V. Conclusion

This study finds that individuals in higher age group and with longer business experience are relatively more financially capable. The reason could be that with more experience individuals learn how to manage the working capital of the business during lean seasons. They also tend to develop a better understanding of their current and future financial needs. Education also plays an important role in determining one’s financial capability. Vendors who had attained higher levels of education have higher financial capability, as measured by our index. From financial technology point of view, we find that vendors who used smartphones were more financially capable than those who did not use smartphones. As individuals with smartphones have higher ability to understand financial products, and can easily access such services, banks should aim at providing multiple services through online platforms. This is likely to help in higher penetration of banking services, and at the same time, expand the choices for different financial products. One important finding of the paper is that areas with higher bank branches have vendors with higher financial capability. This makes the case for branch expansion with a focus on areas with low bank branches. This will help the financially deprived sections of the society, who are also largely excluded from online banking platform, to access different financial products. More choice in financial products may help vendors to choose appropriate financial products, helping them in mitigating the impact of adverse business shocks.


@ D.V. Ramana is Professor at Xavier Institute of Management, Xavier University, Bhubaneswar, India. Silu Muduli is Manager, Department of Economic and Policy Research (DEPR), Reserve Bank of India, India.

1 Authors are grateful to participants and discussants of DEPR Study Circle, Jai Chander, S. Chinngaihlian, Dipak Chaudhari, and Bhanu Pratap for their valuable comments towards improving the paper at various stages. The views expressed in the paper are those of the author(s) and not necessarily those of the institutions to which they belong. E-mail: professorramana@gmail.com (D V Ramana), silumuduli@rbi.org.in (Silu Muduli).

2 Land here means any individual not paying any rent for house, or having her own house (including staying in a slum).


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Annexure

A. Regression Results

Table A1: Regression Results.
Variables FCI FCI FCI
Bank branches 0.00374** 0.00381** 0.00309**
  (0.00122) (0.00123) (0.00103)
Age 0.0525*** 0.0359*** 0.0399***
  (0.00777) (0.00848) (0.00819)
Education 0.0843*** 0.0855*** 0.0624***
  (0.00655) (0.00629) (0.00484)
Business experience   0.0222*** 0.00934*
    (0.00418) (0.00400)
Daily turnover     0.0669***
      (0.00797)
Constant 0.133*** 0.109** 0.0361
  (0.0350) (0.0334) (0.0318)
Observations 1584 1584 1584
Adjusted R2 0.249 0.269 0.354
Note: Standard errors are in parentheses. * p < 0.05, ** p < 0.01, *** p < 0.001. The standard errors are robust standard errors by taking into account the cluster effect of both postal index number (PIN) and type of business. Age, education, business experience, and daily turnover are ordered variables as explained shown in Table A3.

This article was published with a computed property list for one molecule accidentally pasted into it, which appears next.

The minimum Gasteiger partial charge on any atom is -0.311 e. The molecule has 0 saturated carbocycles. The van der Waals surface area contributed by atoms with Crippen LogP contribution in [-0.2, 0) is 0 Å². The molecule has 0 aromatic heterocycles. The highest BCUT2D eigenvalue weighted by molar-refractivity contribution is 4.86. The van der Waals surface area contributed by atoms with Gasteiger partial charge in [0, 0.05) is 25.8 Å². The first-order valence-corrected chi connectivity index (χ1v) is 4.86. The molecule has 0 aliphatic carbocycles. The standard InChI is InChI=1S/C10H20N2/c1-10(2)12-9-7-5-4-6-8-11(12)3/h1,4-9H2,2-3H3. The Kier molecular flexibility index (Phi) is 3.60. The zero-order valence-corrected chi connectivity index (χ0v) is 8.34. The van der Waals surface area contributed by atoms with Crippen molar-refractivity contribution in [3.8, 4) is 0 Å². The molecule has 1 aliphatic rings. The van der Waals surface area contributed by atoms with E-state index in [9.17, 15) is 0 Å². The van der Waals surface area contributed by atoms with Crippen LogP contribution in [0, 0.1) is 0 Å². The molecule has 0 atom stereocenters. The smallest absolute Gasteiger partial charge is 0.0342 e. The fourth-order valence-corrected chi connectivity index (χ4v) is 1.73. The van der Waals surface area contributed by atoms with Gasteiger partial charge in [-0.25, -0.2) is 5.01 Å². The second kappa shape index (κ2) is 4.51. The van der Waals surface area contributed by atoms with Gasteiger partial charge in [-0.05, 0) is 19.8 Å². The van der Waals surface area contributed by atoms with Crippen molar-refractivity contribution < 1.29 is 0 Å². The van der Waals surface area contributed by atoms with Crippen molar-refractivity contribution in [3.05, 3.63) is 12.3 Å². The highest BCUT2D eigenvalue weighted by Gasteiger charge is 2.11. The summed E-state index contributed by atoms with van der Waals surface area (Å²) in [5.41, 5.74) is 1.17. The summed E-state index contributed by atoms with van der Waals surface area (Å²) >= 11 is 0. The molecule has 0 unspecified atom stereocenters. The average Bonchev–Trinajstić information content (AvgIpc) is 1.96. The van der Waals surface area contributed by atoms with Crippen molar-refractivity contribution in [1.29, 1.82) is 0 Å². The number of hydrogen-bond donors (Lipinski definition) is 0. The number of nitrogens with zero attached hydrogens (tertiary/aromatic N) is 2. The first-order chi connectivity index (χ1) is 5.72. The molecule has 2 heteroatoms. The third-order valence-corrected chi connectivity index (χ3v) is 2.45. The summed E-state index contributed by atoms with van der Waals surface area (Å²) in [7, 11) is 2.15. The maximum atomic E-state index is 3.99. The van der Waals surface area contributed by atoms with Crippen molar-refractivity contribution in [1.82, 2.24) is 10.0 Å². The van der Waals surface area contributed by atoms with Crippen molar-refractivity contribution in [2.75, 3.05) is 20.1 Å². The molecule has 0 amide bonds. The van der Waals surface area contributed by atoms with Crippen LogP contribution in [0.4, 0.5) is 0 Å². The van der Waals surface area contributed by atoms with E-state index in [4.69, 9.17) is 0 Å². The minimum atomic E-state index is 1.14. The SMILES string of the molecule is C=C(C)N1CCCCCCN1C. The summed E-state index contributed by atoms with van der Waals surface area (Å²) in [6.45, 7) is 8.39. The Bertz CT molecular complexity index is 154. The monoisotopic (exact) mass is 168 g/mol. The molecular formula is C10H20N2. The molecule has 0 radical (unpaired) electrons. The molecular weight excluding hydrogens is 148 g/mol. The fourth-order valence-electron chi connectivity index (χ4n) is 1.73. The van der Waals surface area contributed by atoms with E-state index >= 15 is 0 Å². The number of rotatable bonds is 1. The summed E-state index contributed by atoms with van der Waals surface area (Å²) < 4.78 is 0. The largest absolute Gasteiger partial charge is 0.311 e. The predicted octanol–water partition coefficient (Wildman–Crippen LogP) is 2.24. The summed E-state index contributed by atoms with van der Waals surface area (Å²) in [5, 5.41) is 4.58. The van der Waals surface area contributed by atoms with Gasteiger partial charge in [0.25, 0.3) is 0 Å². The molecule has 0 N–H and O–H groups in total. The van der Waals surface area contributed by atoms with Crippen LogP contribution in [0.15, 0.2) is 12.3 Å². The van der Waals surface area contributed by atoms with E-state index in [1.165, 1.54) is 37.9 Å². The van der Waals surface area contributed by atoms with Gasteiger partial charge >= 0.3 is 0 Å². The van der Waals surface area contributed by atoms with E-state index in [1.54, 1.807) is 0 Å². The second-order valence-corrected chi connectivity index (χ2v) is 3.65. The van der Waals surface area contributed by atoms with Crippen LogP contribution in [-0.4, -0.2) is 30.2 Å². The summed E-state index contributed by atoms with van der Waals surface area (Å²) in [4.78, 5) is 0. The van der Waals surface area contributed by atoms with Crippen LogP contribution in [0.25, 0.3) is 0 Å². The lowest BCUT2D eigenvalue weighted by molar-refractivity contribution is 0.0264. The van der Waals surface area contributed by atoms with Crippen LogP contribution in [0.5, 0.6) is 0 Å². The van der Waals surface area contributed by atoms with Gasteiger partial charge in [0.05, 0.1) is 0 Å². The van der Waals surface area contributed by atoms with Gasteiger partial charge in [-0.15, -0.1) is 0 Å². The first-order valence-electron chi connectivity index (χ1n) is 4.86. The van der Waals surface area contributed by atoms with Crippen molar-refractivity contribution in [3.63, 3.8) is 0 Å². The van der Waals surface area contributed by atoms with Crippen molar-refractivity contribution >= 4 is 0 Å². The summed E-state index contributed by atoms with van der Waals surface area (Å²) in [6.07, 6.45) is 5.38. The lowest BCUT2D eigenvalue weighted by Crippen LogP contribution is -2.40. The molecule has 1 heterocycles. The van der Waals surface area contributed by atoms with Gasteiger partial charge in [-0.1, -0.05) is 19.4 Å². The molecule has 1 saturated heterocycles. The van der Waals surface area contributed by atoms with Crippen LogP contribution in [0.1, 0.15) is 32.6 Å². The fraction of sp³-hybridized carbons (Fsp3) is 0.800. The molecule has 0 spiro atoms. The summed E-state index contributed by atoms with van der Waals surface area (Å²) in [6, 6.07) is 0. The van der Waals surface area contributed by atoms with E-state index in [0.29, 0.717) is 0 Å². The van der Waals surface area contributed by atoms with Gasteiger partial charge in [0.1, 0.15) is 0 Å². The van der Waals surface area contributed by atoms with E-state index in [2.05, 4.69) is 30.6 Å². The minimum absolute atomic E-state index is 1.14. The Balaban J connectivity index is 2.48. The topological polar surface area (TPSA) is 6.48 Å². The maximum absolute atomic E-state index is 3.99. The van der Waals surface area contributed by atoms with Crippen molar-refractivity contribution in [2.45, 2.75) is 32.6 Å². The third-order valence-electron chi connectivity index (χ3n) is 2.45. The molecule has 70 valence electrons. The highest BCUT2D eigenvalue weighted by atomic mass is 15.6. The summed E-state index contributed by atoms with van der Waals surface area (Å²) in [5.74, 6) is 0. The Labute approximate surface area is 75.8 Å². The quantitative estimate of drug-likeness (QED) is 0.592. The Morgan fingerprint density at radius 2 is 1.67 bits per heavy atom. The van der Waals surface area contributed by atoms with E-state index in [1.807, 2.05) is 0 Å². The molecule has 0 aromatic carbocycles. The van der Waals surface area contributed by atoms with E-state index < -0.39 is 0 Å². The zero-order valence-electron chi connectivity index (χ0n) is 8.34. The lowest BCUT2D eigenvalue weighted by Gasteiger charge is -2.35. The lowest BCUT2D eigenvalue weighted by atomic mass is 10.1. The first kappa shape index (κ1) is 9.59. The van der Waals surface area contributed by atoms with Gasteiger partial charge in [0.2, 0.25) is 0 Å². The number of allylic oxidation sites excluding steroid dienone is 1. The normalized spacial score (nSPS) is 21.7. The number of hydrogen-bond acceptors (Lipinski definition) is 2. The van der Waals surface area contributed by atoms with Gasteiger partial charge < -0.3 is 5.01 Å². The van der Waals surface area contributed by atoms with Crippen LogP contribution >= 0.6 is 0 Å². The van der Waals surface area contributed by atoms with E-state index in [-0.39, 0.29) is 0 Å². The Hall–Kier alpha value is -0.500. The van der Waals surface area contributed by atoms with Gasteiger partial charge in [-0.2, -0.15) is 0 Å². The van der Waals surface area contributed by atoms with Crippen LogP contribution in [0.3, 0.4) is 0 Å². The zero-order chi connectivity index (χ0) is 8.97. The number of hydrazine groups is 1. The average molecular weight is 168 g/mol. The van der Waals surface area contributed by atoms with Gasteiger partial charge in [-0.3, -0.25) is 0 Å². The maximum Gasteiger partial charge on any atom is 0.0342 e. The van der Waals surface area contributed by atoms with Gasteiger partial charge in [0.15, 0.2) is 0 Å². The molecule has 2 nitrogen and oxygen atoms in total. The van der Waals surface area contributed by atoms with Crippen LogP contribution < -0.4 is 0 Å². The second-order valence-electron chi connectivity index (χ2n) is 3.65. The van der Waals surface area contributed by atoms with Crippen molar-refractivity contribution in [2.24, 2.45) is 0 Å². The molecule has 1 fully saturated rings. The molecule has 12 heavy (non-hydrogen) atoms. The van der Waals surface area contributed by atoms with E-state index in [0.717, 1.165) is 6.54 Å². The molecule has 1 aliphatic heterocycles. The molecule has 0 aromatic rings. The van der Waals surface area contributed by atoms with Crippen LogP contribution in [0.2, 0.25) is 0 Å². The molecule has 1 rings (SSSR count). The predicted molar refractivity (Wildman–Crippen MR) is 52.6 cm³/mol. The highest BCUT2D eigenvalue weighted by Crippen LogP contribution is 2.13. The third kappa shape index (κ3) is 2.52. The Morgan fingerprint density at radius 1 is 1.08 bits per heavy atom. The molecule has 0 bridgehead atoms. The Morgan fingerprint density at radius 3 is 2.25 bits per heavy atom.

Table A2: Regression Results
Variables Order Dummies FCI FCI FCI
Bank branches   0.00368** 0.00331** 0.00279**
    (0.00116) (0.00115) (0.000966)
Age 2 -0.0136 -0.0177 0.0319
  (0.0187) (0.0200) (0.0187)
3 0.0565*** 0.0311* 0.0797***
  (0.0149) (0.0130) (0.0146)
4 0.101*** 0.0537** 0.106***
  (0.0218) (0.0204) (0.0187)
5 0.132 0.0838 0.134*
    (0.0676) (0.0618) (0.0637)
Education 1 0.0810** 0.0788* 0.0546
  (0.0306) (0.0309) (0.0304)
2 0.170*** 0.164*** 0.125***
  (0.0302) (0.0291) (0.0297)
3 0.283*** 0.279*** 0.208***
  (0.0337) (0.0326) (0.0312)
4 0.322*** 0.323*** 0.232***
    (0.0375) (0.0357) (0.0350)
Business experience 2   -0.00565 -0.0166
    (0.0183) (0.0206)
3   0.0481* 0.0201
    (0.0202) (0.0216)
4   0.103*** 0.0577**
    (0.0191) (0.0212)
5   0.0814** 0.0314
    (0.0303) (0.0284)
6   0.0740** 0.0225
      (0.0232) (0.0217)
Daily turnover 2     0.0891***
      (0.0205)
3     0.136***
      (0.0225)
4     0.205***
        (0.0258)
  Constant 0.238*** 0.229*** 0.158***
    (0.0365) (0.0384) (0.0393)
  Observations 1584 1584 1584
  Adjusted R2 0.253 0.285 0.366
Note: Standard errors are in parentheses. * p < 0.05, ** p < 0.01, *** p < 0.001. The standard errors are robust standard errors by taking into account the cluster effect of both postal index number (PIN) and type of business. In this table, dummies for age, education, business experience, and daily turnover categories are used. Ordered variables are shown in Table A3.

Table A3: Description of Ordered Variables
Age Order (years) Less than 18 Years 18 - 25 25 -35 35 - 60 More than 60  
Order 1 2 3 4 5  
Education No Education Primary Secondary Higher/ Senior Secondary Graduation and above  
Order 0 1 2 3 4  
Business Experience Less than 1 year 1 - 3 years 3 - 5 years 5 - 10 years 10 - 15 years More than 15 years
Order 1 2 3 4 5 6
Daily Turnover 500-1000 1000-
3000/-
3000-
5000/-
More than 5000/-    
Order 1 2 3 4